When it comes to home improvement projects, a roof replacement tends to feel like one of the most overwhelming. Even if there are no major issues and it’s just time for a roof replacement, your roof is your first line of defense against the elements—and it’s also one of the more costly updates you can make to your home. To ensure you are paying the best price for your project, follow these tips to negotiate your final roof replacement cost with your preferred roofing contractor.

Jump to content:

Roofing and Your Home

Your contractor is well versed in how your specific project is going to impact your house. They have visited your home and assessed the project’s potential, needs, and challenges. On this front, it is in the contractor’s interest to ensure the highest possible roofing installation. The initial, ongoing, and continued success of their installation is paramount to their near and future prospects.

Your contractor should be able to tell you whether you need to replace, repair, or remove insulation before the project begins. Likewise, they should be able to advise you on whether to tear off the old asphalt roofing and replace it or add new asphalt roofing over the existing material. Their recommendations should be tied to their predictions about your roof—so it’s okay to ask about guarantees. Your roofing is critical to protecting your home from the elements and protecting the integrity of your home. Be sure your roofing contractor has explained to you specifically how your upgraded roofing will protect your house now and into the future.

While it’s hard for a contractor to make exact promises, they can certainly help you understand what to expect in the future. The less deep that future is and the more susceptible to damage your roofing is, the less your installation should cost.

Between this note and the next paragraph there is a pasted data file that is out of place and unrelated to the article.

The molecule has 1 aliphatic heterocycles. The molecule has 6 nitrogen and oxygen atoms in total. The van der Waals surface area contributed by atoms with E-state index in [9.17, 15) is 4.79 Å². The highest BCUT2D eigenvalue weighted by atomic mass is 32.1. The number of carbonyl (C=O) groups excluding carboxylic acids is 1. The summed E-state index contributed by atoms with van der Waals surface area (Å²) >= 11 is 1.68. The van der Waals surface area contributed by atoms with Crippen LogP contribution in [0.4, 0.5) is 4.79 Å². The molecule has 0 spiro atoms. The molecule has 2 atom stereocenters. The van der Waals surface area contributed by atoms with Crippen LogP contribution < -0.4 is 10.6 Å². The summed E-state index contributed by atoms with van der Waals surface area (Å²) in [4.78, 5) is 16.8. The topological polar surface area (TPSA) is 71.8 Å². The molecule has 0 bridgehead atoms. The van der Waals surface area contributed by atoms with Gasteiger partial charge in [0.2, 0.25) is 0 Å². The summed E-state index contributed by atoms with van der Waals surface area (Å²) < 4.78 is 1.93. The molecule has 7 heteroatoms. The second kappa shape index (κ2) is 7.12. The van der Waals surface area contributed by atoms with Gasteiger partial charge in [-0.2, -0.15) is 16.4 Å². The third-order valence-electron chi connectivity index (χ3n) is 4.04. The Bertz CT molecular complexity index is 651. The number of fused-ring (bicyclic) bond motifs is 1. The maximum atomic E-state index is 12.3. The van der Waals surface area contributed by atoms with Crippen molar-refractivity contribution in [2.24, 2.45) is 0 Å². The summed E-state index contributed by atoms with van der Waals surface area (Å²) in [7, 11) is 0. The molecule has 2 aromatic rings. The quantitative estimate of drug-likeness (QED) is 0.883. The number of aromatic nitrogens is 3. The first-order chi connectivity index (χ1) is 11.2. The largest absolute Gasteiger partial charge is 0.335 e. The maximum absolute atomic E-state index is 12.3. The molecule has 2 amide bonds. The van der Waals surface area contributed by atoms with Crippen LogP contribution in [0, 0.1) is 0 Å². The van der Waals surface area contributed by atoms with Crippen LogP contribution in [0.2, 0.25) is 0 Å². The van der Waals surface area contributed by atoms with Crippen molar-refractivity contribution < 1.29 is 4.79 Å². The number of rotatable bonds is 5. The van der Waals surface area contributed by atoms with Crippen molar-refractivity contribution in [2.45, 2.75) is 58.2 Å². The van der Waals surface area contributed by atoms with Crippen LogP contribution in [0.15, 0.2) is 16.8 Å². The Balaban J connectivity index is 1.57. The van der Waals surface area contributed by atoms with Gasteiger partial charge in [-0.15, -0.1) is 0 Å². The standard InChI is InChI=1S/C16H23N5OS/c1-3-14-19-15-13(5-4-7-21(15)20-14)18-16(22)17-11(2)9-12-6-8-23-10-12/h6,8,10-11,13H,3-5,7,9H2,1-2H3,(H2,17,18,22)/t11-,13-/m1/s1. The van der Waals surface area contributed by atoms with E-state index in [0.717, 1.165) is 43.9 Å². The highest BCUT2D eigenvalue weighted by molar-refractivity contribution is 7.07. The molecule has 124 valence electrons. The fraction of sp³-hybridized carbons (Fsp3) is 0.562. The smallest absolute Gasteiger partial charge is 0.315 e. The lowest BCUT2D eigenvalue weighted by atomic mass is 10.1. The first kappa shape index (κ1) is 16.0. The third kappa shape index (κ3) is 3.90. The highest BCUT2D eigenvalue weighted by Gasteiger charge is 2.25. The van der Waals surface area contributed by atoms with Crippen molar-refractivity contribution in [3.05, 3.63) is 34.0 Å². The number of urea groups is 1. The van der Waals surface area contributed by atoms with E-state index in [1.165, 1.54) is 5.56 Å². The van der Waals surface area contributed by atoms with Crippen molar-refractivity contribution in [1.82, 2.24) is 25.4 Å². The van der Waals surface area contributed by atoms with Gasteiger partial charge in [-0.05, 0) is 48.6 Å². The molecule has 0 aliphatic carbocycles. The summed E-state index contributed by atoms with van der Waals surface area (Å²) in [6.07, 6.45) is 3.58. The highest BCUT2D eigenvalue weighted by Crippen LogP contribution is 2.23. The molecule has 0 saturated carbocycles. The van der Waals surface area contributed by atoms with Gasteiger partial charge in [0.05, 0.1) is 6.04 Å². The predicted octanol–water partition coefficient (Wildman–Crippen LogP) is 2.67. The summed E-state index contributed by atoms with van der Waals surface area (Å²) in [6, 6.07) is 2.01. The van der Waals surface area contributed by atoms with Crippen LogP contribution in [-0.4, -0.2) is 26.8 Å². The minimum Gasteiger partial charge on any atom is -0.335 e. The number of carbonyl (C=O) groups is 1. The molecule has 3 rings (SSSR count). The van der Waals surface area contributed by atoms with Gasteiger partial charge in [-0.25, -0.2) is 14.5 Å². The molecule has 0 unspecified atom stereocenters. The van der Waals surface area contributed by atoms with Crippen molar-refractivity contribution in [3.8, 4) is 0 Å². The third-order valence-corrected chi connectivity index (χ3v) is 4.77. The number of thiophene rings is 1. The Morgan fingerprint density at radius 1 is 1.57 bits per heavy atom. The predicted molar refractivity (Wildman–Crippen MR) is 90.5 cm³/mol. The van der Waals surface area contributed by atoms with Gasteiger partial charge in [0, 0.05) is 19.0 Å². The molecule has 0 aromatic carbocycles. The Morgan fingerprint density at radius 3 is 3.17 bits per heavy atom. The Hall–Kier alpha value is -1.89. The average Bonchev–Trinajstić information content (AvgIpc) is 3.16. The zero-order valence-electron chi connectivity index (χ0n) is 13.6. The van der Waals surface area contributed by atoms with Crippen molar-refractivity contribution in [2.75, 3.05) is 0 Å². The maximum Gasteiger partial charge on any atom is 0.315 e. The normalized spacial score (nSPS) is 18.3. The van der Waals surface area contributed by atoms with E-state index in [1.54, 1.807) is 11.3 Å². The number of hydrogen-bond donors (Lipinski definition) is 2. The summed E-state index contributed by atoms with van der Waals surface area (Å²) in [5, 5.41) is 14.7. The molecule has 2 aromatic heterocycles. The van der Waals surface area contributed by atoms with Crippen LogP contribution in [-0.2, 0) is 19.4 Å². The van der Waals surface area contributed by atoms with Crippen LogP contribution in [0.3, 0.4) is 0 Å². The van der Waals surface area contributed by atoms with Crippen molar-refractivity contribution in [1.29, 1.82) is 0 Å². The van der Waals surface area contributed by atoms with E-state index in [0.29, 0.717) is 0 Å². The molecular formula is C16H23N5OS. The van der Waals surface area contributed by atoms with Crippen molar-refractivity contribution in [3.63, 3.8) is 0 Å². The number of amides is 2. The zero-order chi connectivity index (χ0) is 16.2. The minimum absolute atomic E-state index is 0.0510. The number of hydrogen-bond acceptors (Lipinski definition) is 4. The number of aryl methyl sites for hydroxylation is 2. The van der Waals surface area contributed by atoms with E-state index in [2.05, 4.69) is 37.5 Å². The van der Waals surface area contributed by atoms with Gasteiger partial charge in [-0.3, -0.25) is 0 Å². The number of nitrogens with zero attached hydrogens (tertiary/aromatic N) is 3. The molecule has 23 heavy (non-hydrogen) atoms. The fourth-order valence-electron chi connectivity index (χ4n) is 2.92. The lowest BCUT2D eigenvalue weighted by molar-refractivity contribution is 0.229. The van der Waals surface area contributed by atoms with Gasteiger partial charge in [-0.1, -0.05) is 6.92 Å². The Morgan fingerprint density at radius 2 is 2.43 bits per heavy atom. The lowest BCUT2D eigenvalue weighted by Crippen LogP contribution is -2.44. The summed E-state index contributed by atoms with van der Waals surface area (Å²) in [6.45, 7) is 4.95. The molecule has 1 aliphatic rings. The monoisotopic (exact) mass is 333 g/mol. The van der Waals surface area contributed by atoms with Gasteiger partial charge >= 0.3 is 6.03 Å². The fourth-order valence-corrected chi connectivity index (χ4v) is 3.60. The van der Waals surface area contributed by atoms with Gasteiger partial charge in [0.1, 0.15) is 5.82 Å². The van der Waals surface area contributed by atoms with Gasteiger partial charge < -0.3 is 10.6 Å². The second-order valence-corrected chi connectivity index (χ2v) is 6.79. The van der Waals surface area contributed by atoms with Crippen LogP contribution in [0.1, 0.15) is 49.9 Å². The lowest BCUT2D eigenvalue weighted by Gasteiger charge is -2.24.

Your Roofing Contractor Should Assess Your Roofing Plans

Be sure to ask precisely what roofing material your contractor recommends and why.

It’s okay to expect the contractor to handle the bulk of the work in research— after all, one of their value propositions is expertise in the field and local knowledge about the best roofing material to increase your home’s home value and longevity.

The type of roof you plan to have installed on your home makes a big difference in how it performs, what it looks like, and how long it will last. That’s why you should have a basic understanding of the different roof types and what you can expect from each of them. Your contractor should address all of these variables with you ahead of your final quote. You may have your own notions of what should occur, but check them against what the contractor recommends.

You want to be as best prepared as possible to ask about different materials during your negotiation. If you want, you can ask about material costs and even consider buying them yourself if there are cost savings involved. Options to explore include:

  • Asphalt shingles
  • Clay Tile
  • Architectural
  • Wood shingles
  • Concrete Tile
  • Slate
  • Copper
  • Metal
  • Tin
  • Corrugated
  • Standing seam
  • Steel roofing
  • Foam
  • Tar and gravel
  • Rubber Roofing

Whether you’re installing a new choice of roofing or upgrading your existing roofing, you should have a solid understanding of what it is and how it affects your home, now and in the future.